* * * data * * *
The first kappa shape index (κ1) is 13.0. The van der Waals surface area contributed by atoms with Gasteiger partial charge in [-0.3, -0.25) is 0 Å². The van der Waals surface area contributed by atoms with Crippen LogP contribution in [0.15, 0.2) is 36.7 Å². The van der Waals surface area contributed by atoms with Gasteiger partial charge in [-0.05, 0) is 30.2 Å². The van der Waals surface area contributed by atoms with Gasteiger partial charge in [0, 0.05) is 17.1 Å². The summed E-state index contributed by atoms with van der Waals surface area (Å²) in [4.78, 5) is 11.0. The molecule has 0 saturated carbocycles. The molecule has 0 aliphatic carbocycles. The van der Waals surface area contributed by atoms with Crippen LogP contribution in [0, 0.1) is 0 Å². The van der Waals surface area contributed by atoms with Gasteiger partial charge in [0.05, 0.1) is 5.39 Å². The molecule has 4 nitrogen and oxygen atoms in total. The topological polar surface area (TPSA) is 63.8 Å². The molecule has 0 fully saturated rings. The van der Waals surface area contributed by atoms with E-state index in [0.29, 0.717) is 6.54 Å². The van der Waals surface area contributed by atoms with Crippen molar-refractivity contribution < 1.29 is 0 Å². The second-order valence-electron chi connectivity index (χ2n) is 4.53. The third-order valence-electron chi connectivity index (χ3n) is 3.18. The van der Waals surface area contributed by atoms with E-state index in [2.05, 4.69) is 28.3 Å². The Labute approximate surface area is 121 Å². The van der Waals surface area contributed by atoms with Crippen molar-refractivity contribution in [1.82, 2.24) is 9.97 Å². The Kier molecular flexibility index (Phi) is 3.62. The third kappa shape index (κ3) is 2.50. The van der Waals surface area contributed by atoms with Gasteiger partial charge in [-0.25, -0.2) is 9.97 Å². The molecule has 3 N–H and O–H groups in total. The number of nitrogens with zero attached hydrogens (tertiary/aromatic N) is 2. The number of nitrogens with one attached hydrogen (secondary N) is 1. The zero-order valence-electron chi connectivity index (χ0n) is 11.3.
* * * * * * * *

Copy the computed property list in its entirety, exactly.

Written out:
The first kappa shape index (κ1) is 13.0. The van der Waals surface area contributed by atoms with Gasteiger partial charge in [-0.3, -0.25) is 0 Å². The van der Waals surface area contributed by atoms with Crippen LogP contribution in [0.15, 0.2) is 36.7 Å². The van der Waals surface area contributed by atoms with Gasteiger partial charge in [-0.05, 0) is 30.2 Å². The van der Waals surface area contributed by atoms with Gasteiger partial charge in [0, 0.05) is 17.1 Å². The summed E-state index contributed by atoms with van der Waals surface area (Å²) in [4.78, 5) is 11.0. The molecule has 0 saturated carbocycles. The molecule has 0 aliphatic carbocycles. The van der Waals surface area contributed by atoms with Crippen LogP contribution in [0, 0.1) is 0 Å². The van der Waals surface area contributed by atoms with Gasteiger partial charge in [0.05, 0.1) is 5.39 Å². The molecule has 4 nitrogen and oxygen atoms in total. The topological polar surface area (TPSA) is 63.8 Å². The molecule has 0 fully saturated rings. The van der Waals surface area contributed by atoms with E-state index in [0.29, 0.717) is 6.54 Å². The van der Waals surface area contributed by atoms with Crippen molar-refractivity contribution < 1.29 is 0 Å². The second-order valence-electron chi connectivity index (χ2n) is 4.53. The third-order valence-electron chi connectivity index (χ3n) is 3.18. The van der Waals surface area contributed by atoms with E-state index in [2.05, 4.69) is 28.3 Å². The Labute approximate surface area is 121 Å². The van der Waals surface area contributed by atoms with Crippen molar-refractivity contribution in [1.82, 2.24) is 9.97 Å². The Kier molecular flexibility index (Phi) is 3.62. The third kappa shape index (κ3) is 2.50. The van der Waals surface area contributed by atoms with Gasteiger partial charge in [-0.25, -0.2) is 9.97 Å². The molecule has 3 N–H and O–H groups in total. The number of nitrogens with zero attached hydrogens (tertiary/aromatic N) is 2. The number of nitrogens with one attached hydrogen (secondary N) is 1. The zero-order valence-electron chi connectivity index (χ0n) is 11.3.